Film Review: A Little Game

Would-be whimsical serio-comedy about a Greenwich Village ten-year-old who learns about chess and life from a stranger she meets in a park.
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The saying "It's not what you know, it's who you know" hovers over the twee and tedious A Little Game like a lotta luck: As writer-director Evan Oppenheimer describes in his press notes, his daughters were classmates or school friends with the son of producer Michael Mailer, the son of executive producer Edward Schmidt and the granddaughter of star F. Murray Abraham at New York City's P.S. 41, a.k.a. the famed Greenwich Village School. Getting any independent film made does require luck as much as anything, and Oppenheimer himself seems a highly accomplished and deserving person—a Yale graduate, an Atheneum Books editor, an NYU Tisch School of the Arts filmmaker. But this is his fifth film. He should have the basics down by now.

Some of his bad moves in this chess serio-comedy include an opening voiceover that simply tells you what could easily be shown—the lazy filmmaker's shortcut—and digressions from the narrative that just add padding. One cringe-worthy scene involves the young heroine's friend scamming a passerby; the character's scam never has anything to do with the story ever again, and the character himself has virtually no impact on the story anyway. And when the filmmaker himself (and even the end credits) makes a big deal about shooting in New York City and has characters harping about the real New York and being a real "city kid," then don't show a nonexistent White Castle in Greenwich Village.

I'm beginning to sound as grouchy as Norman Wallach, the latest in the cinema's oh-so-original line of crusty but lovable codgers. Playing an old guy who sits by himself every day behind a chessboard in Washington Square Park, Abraham does a miraculous job in a nearly impossible role that requires him to de-creepify such lines as "It's lucky for you I love kids so much." And given that he's directing this line to a precocious ten-year-old girl in a private-school uniform who walks home alone, the fact it doesn't scream "stranger danger" should earn him another Oscar.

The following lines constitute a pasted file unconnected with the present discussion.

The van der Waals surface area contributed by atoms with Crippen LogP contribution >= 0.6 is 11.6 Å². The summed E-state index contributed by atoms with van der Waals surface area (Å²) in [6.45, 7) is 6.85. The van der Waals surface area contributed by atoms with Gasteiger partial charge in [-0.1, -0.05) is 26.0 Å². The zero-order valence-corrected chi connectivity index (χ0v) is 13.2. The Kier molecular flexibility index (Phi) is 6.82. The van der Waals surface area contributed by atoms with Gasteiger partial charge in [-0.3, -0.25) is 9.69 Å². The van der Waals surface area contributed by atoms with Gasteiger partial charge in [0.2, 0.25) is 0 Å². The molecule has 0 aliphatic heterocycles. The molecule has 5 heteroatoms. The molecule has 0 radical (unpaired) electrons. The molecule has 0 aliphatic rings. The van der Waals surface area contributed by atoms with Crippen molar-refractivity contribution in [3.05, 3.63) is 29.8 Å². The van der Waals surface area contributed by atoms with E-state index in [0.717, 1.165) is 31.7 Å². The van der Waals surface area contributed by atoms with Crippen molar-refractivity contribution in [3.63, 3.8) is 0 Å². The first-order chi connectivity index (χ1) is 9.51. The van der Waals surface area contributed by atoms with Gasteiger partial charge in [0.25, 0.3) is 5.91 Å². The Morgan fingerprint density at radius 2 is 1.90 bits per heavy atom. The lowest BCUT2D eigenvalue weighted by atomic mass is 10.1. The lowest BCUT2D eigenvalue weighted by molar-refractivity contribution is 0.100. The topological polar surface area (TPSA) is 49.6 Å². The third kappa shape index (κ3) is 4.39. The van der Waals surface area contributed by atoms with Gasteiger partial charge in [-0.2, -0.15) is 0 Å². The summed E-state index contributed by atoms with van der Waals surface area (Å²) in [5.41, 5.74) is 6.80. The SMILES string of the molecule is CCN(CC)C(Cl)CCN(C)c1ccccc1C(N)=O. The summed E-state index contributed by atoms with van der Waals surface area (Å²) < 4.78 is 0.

That girl is Max Kuftinec (Makenna Ballard), who lives in the Village with her mom (Janeane Garofalo), a cook or chef in what seems an upscale restaurant; her dad (Ralph Macchio), an apartment-building super; and her little sister Jez (Fina Strazza). When her parents transfer her from P.S. 41 to the fictional Blackstone Academy in some unspecified neighborhood a subway ride away, and when a tragedy befalls her grandmother (Olympia Dukakis), Max starts to ask questions about life, the universe and everything. Without giving spoilers, there's someone much, much more appropriate than her father whom she could have asked about the afterlife, and who may or may not have had answers but whom it would have made sense to ask.

Max does get answers, in a way, from Norman, who agrees to teach her chess. The game quickly becomes a metaphor for life and change, and in case we don't get it, the characters frequently talk on the subject of metaphors, life and change. It all builds up to Max waging a chess match against mean girl Isabella (Fatima Ptacek), who's more over-the-top smarmily evil than the rich frat guys in Revenge of the Nerds. Punctuating all this are attempts at whimsy in the form of street conversations that seem to speak to Max directly and omens that reek of Fellini parody. The cutesiness extends to the credits, which include "The Statue of Liberty…Herself." I'm not making this up.

There's a sprinkling of good dialogue ("I've been beating him since before you were born." "That's not very long.") amid the tin-ear stuff, which includes a borderline-racist portrayal of a somewhat slow-witted black man (Franklin Ojeda Smith) whom Norman treats like dirt. And there's a beautiful, evocative shot of Max sitting contemplatively in the recess yard while schoolmates run around out of focus. But the saving grace aside from watching Abraham skillfully skim the abyss is film newcomer Ballard. Delivering her lines with a seeming casualness that appears to acknowledge how ridiculous so much of the story is and then gamely rising above it, she makes Max convincing and real against all odds. Yet, as far as New York movies about preteen chess players go, Boaz Yakim’s 1994 indie Fresh still checkmates all comers.

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